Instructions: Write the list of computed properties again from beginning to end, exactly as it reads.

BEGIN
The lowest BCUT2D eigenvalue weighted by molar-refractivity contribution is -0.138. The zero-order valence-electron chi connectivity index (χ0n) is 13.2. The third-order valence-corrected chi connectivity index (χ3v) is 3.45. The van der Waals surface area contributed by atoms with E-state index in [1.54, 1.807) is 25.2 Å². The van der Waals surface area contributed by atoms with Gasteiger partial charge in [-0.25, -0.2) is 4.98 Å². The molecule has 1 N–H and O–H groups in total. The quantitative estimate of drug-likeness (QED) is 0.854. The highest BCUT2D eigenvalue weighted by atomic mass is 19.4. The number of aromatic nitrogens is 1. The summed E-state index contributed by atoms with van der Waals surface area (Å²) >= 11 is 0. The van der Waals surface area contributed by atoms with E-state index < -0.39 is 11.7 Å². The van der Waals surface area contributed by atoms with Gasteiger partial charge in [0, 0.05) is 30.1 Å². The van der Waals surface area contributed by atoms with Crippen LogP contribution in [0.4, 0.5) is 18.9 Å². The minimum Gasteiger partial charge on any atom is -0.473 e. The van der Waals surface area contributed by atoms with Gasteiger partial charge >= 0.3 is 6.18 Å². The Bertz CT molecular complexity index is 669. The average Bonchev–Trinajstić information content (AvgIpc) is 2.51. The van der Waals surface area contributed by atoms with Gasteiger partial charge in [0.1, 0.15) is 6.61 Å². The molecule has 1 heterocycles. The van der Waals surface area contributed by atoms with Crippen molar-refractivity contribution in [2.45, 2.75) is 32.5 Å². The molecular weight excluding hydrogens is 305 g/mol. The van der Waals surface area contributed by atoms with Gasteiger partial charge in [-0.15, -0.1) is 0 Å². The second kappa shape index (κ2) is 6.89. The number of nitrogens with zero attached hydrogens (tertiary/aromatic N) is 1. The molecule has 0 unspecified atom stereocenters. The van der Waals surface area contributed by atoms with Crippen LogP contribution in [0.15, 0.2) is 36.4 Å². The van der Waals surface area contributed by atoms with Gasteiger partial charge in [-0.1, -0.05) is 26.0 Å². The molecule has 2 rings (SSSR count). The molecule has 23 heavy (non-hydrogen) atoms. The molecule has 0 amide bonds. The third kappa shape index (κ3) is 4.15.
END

The lowest BCUT2D eigenvalue weighted by molar-refractivity contribution is -0.138. The zero-order valence-electron chi connectivity index (χ0n) is 13.2. The third-order valence-corrected chi connectivity index (χ3v) is 3.45. The van der Waals surface area contributed by atoms with E-state index in [1.54, 1.807) is 25.2 Å². The van der Waals surface area contributed by atoms with Gasteiger partial charge in [-0.25, -0.2) is 4.98 Å². The molecule has 1 N–H and O–H groups in total. The quantitative estimate of drug-likeness (QED) is 0.854. The highest BCUT2D eigenvalue weighted by atomic mass is 19.4. The number of aromatic nitrogens is 1. The summed E-state index contributed by atoms with van der Waals surface area (Å²) >= 11 is 0. The van der Waals surface area contributed by atoms with E-state index < -0.39 is 11.7 Å². The van der Waals surface area contributed by atoms with Gasteiger partial charge in [0, 0.05) is 30.1 Å². The van der Waals surface area contributed by atoms with Crippen LogP contribution in [0.4, 0.5) is 18.9 Å². The minimum Gasteiger partial charge on any atom is -0.473 e. The van der Waals surface area contributed by atoms with Gasteiger partial charge >= 0.3 is 6.18 Å². The Bertz CT molecular complexity index is 669. The average Bonchev–Trinajstić information content (AvgIpc) is 2.51. The van der Waals surface area contributed by atoms with Gasteiger partial charge in [0.1, 0.15) is 6.61 Å². The molecule has 1 heterocycles. The van der Waals surface area contributed by atoms with Crippen molar-refractivity contribution in [2.45, 2.75) is 32.5 Å². The molecular weight excluding hydrogens is 305 g/mol. The van der Waals surface area contributed by atoms with Gasteiger partial charge in [-0.15, -0.1) is 0 Å². The second kappa shape index (κ2) is 6.89. The number of nitrogens with zero attached hydrogens (tertiary/aromatic N) is 1. The molecule has 0 unspecified atom stereocenters. The van der Waals surface area contributed by atoms with Crippen LogP contribution in [0.15, 0.2) is 36.4 Å². The van der Waals surface area contributed by atoms with Gasteiger partial charge in [-0.1, -0.05) is 26.0 Å². The molecule has 2 rings (SSSR count). The molecule has 23 heavy (non-hydrogen) atoms. The molecule has 0 amide bonds. The third kappa shape index (κ3) is 4.15.